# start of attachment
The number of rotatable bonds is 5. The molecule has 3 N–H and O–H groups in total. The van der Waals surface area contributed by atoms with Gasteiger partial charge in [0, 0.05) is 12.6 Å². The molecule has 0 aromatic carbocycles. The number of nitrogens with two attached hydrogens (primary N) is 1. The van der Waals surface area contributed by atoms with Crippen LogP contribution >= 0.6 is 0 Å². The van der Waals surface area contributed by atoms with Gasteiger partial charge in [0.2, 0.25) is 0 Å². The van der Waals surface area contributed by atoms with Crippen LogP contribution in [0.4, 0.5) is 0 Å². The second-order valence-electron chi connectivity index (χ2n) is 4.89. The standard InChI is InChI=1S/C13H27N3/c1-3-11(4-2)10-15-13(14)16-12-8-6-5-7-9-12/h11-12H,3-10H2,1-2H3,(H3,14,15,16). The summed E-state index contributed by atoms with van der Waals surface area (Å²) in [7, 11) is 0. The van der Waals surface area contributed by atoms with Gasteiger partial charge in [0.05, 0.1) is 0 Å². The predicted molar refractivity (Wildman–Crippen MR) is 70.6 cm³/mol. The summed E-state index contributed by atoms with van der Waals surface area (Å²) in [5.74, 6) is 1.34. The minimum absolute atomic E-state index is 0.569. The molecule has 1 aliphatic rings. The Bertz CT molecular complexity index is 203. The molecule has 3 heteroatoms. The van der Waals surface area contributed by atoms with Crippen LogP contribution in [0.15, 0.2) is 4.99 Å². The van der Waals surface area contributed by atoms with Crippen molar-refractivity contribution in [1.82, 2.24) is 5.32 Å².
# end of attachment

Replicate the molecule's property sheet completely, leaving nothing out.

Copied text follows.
The number of rotatable bonds is 5. The molecule has 3 N–H and O–H groups in total. The van der Waals surface area contributed by atoms with Gasteiger partial charge in [0, 0.05) is 12.6 Å². The molecule has 0 aromatic carbocycles. The number of nitrogens with two attached hydrogens (primary N) is 1. The van der Waals surface area contributed by atoms with Crippen LogP contribution >= 0.6 is 0 Å². The van der Waals surface area contributed by atoms with Gasteiger partial charge in [0.2, 0.25) is 0 Å². The van der Waals surface area contributed by atoms with Crippen LogP contribution in [0.4, 0.5) is 0 Å². The second-order valence-electron chi connectivity index (χ2n) is 4.89. The standard InChI is InChI=1S/C13H27N3/c1-3-11(4-2)10-15-13(14)16-12-8-6-5-7-9-12/h11-12H,3-10H2,1-2H3,(H3,14,15,16). The summed E-state index contributed by atoms with van der Waals surface area (Å²) in [7, 11) is 0. The van der Waals surface area contributed by atoms with Gasteiger partial charge in [0.05, 0.1) is 0 Å². The predicted molar refractivity (Wildman–Crippen MR) is 70.6 cm³/mol. The summed E-state index contributed by atoms with van der Waals surface area (Å²) in [5.74, 6) is 1.34. The minimum absolute atomic E-state index is 0.569. The molecule has 1 aliphatic rings. The Bertz CT molecular complexity index is 203. The molecule has 3 heteroatoms. The van der Waals surface area contributed by atoms with Crippen LogP contribution in [0.15, 0.2) is 4.99 Å². The van der Waals surface area contributed by atoms with Crippen molar-refractivity contribution in [1.82, 2.24) is 5.32 Å².